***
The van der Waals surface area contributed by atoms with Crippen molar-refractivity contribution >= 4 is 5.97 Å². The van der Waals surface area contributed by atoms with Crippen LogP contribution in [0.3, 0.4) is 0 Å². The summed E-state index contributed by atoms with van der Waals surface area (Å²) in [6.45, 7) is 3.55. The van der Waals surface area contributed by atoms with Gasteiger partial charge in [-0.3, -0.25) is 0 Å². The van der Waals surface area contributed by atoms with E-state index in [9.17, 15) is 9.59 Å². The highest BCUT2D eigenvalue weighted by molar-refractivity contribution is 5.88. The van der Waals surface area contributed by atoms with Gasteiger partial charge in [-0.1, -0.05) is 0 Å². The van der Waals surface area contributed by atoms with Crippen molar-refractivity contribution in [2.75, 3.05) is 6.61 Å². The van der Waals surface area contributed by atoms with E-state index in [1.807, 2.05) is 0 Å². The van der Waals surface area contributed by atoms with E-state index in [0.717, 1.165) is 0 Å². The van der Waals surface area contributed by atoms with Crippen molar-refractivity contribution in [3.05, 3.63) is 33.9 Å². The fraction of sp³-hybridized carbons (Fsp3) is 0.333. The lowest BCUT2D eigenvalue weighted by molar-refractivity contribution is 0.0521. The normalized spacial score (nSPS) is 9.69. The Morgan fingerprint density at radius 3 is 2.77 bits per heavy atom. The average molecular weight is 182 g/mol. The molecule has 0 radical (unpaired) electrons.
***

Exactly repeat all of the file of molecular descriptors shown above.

The van der Waals surface area contributed by atoms with Crippen molar-refractivity contribution >= 4 is 5.97 Å². The van der Waals surface area contributed by atoms with Crippen LogP contribution in [0.3, 0.4) is 0 Å². The summed E-state index contributed by atoms with van der Waals surface area (Å²) in [6.45, 7) is 3.55. The van der Waals surface area contributed by atoms with Gasteiger partial charge in [-0.3, -0.25) is 0 Å². The van der Waals surface area contributed by atoms with E-state index in [9.17, 15) is 9.59 Å². The highest BCUT2D eigenvalue weighted by molar-refractivity contribution is 5.88. The van der Waals surface area contributed by atoms with Gasteiger partial charge in [-0.1, -0.05) is 0 Å². The van der Waals surface area contributed by atoms with Crippen molar-refractivity contribution in [2.75, 3.05) is 6.61 Å². The van der Waals surface area contributed by atoms with E-state index in [1.807, 2.05) is 0 Å². The van der Waals surface area contributed by atoms with E-state index in [0.717, 1.165) is 0 Å². The van der Waals surface area contributed by atoms with Crippen molar-refractivity contribution in [3.05, 3.63) is 33.9 Å². The fraction of sp³-hybridized carbons (Fsp3) is 0.333. The lowest BCUT2D eigenvalue weighted by molar-refractivity contribution is 0.0521. The normalized spacial score (nSPS) is 9.69. The Morgan fingerprint density at radius 3 is 2.77 bits per heavy atom. The average molecular weight is 182 g/mol. The molecule has 0 radical (unpaired) electrons.